Tropical cyclones (TCs) are severe weather phenomena which have a devastating effect in terms of loss of life and economy and have been identified as the most costly disaster in the USA by Peterson et al. (2008). An increased severity of TCs or hurricanes in the North Atlantic for the past 30 yr has been reported in the literature (Webster et al., 2005; Emanuel, 2005) with many studies (Trenberth and Shea 2006; Holland and Webster, 2007) attributing this change to human-induced global warming. However, this view has been challenged by others (Landsea, 2007) who relate the changes to discrepancies in the available observations. The impact of TCs in the context of future climate is very important because projection of any change in the frequency, intensity and location of TCs will help communities to plan and adapt to future climate. Knutson et al. (2010) have recently reported that based on theory and high resolution dynamical modelling, the globally averaged intensity of TCs will become stronger due to greenhouse gas (GHGs) warming. They also report a projected decrease in the globally averaged frequency of TCs by existing modelling studies. Villarini et al. (2011) have developed a statistical model to study the change in TC frequency due to increases in future GHGs. They report that the dominant drivers of uncertainty in projections of tropical storm frequency, intensity and location over the 21st-century are internal climate variations and systematic inter-model differences in the response of sea surface temperature (SST) patterns to increasing GHGs.
A number of projects have previously studied TCs using Global Climate Model (GCM) outputs. However, it is recognised that GCMs have difficulty in representing the climatology of TCs due to the low resolution of the models as well as deficiencies in their representation of the characteristics of large-scale drivers such as El Nino Southern Oscillation (ENSO), the monsoon and the South Pacific Convergence Zone. To diagnose TC formation, large-scale environmental factors are used to build empirical indices that replicate the key features of cyclogenesis. For example, one of the earliest indices, the Yearly Genesis Parameter (YGP) (Gray, 1979), has been used in studies by Ryan et al. (1992) and Watterson et al. (1995). Royer et al. (1998) showed that the YGP could not be used to address climate change and refined this index by modifying the thermal component of the index through the use of convective precipitation. This convective yearly genesis parameter (CYGP) has been used recently to address climate change impacts on TCs in studies by Chauvin et al. (2006) and Caron and Jones (2008). Emanuel and Nolan (2004) have proposed the genesis potential index (GPI) which was developed based on National Center for Environmental Prediction (NCEP) reanalysis data. The GPI uses the concept of potential intensity (Bister and Emanuel, 1998) to account for thermal conditions. The GPI has been used in a number of studies to infer cyclogenesis in reanalysis data as well as in GCMs (e.g. Camargo et al., 2007b).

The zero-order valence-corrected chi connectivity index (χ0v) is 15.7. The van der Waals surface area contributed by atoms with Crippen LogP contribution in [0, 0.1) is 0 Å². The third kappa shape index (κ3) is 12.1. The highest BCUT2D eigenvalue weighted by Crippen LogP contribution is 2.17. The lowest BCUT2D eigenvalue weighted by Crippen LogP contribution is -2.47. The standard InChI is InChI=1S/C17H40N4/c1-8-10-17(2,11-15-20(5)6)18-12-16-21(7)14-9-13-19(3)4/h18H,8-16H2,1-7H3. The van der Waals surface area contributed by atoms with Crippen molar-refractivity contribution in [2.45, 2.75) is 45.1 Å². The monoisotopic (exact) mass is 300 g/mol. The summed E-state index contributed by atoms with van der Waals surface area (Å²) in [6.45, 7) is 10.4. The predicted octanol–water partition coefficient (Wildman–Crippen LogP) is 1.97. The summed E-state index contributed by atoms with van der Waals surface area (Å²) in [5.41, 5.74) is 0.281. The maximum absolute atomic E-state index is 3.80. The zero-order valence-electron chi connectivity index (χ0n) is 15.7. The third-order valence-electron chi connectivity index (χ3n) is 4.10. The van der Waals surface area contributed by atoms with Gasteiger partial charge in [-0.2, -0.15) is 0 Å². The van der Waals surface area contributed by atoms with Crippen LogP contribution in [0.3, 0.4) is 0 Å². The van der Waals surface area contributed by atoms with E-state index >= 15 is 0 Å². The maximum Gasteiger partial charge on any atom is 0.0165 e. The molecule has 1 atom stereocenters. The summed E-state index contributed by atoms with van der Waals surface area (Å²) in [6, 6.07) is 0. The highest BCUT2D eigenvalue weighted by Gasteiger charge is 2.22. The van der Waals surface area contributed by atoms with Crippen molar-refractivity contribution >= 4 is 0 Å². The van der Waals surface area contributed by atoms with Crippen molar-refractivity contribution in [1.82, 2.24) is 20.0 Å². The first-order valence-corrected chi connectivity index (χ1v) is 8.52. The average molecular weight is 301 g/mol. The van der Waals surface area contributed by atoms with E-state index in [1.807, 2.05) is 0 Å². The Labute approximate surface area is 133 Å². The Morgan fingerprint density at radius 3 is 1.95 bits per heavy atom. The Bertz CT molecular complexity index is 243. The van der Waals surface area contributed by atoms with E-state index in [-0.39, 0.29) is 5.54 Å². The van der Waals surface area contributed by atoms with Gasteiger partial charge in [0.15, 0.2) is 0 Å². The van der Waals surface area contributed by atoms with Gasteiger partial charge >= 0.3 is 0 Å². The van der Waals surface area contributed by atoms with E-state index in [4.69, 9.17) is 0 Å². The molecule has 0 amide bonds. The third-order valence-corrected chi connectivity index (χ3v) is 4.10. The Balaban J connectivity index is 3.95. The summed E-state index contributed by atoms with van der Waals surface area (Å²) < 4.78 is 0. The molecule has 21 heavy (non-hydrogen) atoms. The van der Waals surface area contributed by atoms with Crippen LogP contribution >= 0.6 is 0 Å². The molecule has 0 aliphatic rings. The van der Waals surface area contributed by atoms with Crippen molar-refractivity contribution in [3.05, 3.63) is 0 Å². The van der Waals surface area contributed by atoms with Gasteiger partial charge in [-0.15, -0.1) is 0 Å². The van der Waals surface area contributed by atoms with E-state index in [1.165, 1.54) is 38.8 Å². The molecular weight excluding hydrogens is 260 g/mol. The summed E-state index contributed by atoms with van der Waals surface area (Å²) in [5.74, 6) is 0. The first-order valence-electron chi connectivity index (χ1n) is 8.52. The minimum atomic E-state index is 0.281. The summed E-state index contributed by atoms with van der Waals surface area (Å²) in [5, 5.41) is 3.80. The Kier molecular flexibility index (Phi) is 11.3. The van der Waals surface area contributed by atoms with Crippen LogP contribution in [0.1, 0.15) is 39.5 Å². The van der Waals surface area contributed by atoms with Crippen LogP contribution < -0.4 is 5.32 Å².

Vecchi and Soden (2007), Caron and Jones (2008) and Zhang et al. (2010) have studied the impact of global warming on TCs in future climate scenarios using outputs from the Coupled Model Intercomparison Project: Phase 3 (CMIP3) outputs. Vecchi and Soden (2007) analysed the change in GPI and maximum potential intensity (MPI) indices for the IPCC SRES A1B scenario while Caron and Jones (2008) used the CYGP to study its change in three scenarios, B1, A1B and A2. Zhang et al. (2010) have used only two models to diagnose the change in GPI for the late–21st-century climate using results for the A2 scenario and found an increase in GPI for the Western North Pacific basin. However, a comparison of the results from Vecchi and Soden (2007) and Caron and Jones (2008) shows marked differences in the projected pattern of change for the TC genesis parameter indices for the A1B scenario as well as B1 scenario. The difference between the studies may be attributed to the different indices used in the studies, different time slices used or to the different model ensembles used to calculate the projections.